• What matters is the debt-to-GDP level, which is not in the danger zone now but threatens to get there before long.

Baloney.  When the people holding that debt – China, Japan, Germany and all the others who use our trade deficit money to buy U.S. debt decide to cash out and demand their money back, are they going to say “Hey, U.S. GDP, we want our money?”  Of course not.  U.S. GDP is an economic measure, not a holder of money.  They’re going to come to you.

Take another look at the picture in the article of the man looking up at the national debt clock.  Not mentioned in the article are the words just below the national debt figure:  “YOUR family share 086858.”  That’s right, the average American family now owes $86, 858.  Measured in terms of debt-to-average household net worth, the national debt has skyrocketed far beyond the average household’s net worth and ability to pay.  The reason that expressing the national debt as a percentage of GDP is so bogus is that, although the GDP has been growing steadily, the average net worth of American households has been stuck at about the same level for decades.

The source of all this debt?  The article provides a half-truth:

The main culprit of public debt is budget deficits, …

Well, yeah, but that’s like saying you owe money on your mortgage because you borrowed it.  The real question is “why do we have to keep running such huge budget deficits?  Why don’t we just stop doing that?”  Think about it.  What would happen to the economy if the federal government suddenly stopped putting a trillion dollars per year into it?  Instant recession – probably one that would quickly spiral into a depression.  Without the federal government putting that money into the economy – and it’s no coincidence that it’s almost exactly the same as the amount that the trade deficit takes out – the economy would collapse.  There are those who would tell you that balancing the budget, without addressing the trade deficit, would somehow prove to be an economic stimulus.  Don’t listen to them; they’re idiots.  The only way to deal with the budget deficit and the national debt is to eliminate the trade deficit.  Period.  Plain and simple.  There are no other options.  Let the trade deficit continue to grow and we’re soon headed for a real disaster.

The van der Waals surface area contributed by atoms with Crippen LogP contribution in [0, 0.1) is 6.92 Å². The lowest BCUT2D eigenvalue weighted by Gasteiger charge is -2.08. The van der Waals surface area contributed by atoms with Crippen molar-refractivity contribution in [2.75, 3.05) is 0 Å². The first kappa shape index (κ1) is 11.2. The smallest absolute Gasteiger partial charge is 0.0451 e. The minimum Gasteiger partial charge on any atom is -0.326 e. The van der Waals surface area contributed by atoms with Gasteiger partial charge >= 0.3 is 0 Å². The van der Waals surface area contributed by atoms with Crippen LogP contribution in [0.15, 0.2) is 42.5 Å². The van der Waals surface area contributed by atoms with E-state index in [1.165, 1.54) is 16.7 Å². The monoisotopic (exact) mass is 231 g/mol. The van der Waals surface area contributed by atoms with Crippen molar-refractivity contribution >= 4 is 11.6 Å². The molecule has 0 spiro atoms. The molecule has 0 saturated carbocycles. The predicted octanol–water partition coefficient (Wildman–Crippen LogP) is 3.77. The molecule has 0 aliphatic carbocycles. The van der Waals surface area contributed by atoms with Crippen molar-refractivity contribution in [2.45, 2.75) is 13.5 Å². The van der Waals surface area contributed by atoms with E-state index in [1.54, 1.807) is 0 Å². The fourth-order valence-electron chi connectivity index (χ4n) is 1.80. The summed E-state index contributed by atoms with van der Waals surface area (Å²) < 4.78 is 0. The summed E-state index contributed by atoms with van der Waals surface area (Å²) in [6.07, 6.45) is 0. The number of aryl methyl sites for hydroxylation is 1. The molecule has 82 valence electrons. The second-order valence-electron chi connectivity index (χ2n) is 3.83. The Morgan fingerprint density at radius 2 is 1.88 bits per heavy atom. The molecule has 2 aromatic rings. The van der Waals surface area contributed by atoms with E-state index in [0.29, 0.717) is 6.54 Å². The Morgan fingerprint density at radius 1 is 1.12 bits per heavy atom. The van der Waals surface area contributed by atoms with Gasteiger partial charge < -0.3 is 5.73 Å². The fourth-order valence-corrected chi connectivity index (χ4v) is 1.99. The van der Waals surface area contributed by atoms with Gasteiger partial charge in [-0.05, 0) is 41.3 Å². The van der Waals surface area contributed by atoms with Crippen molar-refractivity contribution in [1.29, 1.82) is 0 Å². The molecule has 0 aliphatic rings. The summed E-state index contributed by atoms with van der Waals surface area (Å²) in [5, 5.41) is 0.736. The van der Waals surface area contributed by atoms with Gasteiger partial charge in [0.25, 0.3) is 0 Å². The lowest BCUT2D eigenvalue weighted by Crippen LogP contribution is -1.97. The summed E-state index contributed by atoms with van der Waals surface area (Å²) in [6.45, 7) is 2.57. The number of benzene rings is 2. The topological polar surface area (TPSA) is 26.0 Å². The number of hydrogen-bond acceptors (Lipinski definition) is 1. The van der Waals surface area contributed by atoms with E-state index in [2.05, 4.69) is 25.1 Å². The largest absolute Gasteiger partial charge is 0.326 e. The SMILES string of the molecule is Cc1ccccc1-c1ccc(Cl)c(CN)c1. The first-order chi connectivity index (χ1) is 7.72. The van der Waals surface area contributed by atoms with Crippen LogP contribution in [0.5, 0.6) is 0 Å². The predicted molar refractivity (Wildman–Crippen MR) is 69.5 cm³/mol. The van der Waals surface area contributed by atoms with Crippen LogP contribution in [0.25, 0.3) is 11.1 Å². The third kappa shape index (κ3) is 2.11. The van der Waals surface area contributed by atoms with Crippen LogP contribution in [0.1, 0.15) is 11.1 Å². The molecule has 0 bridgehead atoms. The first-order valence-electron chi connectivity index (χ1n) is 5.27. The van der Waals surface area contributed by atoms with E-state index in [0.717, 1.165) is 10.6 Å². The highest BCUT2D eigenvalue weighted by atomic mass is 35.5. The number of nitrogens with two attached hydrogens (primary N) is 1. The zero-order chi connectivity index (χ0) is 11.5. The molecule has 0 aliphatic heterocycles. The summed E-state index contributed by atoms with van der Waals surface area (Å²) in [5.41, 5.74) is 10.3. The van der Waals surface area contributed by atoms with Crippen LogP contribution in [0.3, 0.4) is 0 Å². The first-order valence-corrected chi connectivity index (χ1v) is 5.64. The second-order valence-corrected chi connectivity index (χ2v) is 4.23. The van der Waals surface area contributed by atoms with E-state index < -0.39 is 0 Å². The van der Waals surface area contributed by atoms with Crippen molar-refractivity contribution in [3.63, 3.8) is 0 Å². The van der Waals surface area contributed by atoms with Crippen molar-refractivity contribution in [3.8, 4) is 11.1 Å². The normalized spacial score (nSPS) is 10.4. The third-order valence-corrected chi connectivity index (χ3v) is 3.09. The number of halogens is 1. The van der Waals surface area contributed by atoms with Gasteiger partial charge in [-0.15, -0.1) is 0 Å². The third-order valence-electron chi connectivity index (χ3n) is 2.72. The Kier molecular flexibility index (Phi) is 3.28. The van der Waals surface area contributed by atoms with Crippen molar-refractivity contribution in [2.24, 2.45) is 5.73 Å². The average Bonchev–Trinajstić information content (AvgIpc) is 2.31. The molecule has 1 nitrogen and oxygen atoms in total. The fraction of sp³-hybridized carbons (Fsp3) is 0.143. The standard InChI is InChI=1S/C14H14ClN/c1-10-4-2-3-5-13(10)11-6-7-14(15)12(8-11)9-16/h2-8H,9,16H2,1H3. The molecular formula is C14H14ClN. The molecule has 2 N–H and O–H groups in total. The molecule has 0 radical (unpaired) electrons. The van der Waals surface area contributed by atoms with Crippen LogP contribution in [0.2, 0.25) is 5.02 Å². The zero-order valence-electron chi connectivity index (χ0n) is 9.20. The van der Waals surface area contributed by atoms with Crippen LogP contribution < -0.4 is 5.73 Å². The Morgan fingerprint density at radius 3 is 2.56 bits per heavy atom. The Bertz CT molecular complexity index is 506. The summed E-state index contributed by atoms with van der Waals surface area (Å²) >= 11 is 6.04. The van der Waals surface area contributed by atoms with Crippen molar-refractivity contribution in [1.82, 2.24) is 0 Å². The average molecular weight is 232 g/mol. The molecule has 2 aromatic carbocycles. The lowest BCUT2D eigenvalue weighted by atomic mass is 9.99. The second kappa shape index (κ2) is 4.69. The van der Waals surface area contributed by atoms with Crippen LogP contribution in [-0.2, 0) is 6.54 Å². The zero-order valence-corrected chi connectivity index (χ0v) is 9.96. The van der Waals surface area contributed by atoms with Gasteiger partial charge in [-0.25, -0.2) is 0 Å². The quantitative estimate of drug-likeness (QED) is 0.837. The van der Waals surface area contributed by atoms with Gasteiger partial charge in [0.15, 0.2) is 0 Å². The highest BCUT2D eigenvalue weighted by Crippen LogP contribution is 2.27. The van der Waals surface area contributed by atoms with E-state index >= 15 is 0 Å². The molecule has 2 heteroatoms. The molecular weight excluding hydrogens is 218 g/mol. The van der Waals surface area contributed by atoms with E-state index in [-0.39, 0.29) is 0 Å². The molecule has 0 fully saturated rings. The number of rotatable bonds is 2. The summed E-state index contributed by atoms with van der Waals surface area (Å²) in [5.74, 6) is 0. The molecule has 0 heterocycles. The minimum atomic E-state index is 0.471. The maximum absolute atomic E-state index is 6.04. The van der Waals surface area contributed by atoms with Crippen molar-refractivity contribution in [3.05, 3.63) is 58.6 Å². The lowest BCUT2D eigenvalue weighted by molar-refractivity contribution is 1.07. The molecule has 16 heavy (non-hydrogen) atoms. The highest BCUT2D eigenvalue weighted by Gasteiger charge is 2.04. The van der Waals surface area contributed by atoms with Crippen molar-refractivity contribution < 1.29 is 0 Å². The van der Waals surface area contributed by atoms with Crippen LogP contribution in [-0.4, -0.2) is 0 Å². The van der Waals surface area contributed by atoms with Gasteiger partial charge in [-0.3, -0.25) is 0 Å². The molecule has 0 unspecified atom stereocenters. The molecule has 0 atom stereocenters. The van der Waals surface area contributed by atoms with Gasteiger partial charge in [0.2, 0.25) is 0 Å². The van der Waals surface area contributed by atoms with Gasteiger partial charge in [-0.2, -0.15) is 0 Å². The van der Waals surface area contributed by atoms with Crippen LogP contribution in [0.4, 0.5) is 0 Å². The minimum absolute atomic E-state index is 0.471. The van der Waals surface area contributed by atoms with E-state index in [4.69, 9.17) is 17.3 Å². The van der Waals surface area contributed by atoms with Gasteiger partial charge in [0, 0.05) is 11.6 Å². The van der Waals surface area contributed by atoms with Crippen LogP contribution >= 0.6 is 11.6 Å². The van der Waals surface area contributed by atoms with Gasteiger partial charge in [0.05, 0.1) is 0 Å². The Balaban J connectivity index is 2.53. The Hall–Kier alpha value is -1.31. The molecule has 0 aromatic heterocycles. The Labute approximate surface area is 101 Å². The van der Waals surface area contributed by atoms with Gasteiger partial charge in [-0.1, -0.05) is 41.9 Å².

It’s astonishing to me and scary how few people in the media, and even economists, understand this basic truth.


Economy’s Good, Not Great. Tariffs Not Yet a Factor.

October 20, 2018

I’m back from my annual fall fishing trip up north.  Much has happened and it’s time to get caught up.

The economy’s doing quite well.  In September, the unemployment rate fell yet again to 3.7%.  Economists are wringing their hands over the tight labor market.  Every month, the Federal Reserve proclaims the economy to be at “full employment,” a condition likely to yield rising labor costs, fueling unwelcome inflation.  Yet, every month the economy adds more jobs and somehow manages to find workers to fill them.  Now we’re really at full employment, says the Fed.  Another month.  More jobs added.  “Now we’re really, really at full employment.”  And on it goes.  This supposedly tight labor market is the Fed’s chief justification for raising interest rates.

It’s almost as though there’s a conspiracy to stir up hysteria about an over-heating economy.  On Tuesday, the Fed released its “JOLTS” report of the number of job openings, noting that the number of job listings exceeded the number of people reported to be actively seeking employment.  What they don’t tell you is that that’s perfectly normal.  “Job seekers” is a figure taken from the unemployment report.  But if you’re simply changing jobs and never filed for unemployment, you’re not counted.  Many job opening listings are simply positions opened up by people who have left for other jobs, often because they have decided to simply relocate from one place to another.  It’s a weak measure of the health of the economy.  Nevertheless, ECONODAY had this to say about the report:  “Jerome Powell (head of the Federal Reserve) concedes that it’s a mystery why wages haven’t been going up very much as demand for labor grows and the supply of labor declines. Yet sooner or later, the law of supply and demand is bound to assert itself, at least this is the risk that the Fed is guarding against in its rate-hike regime.”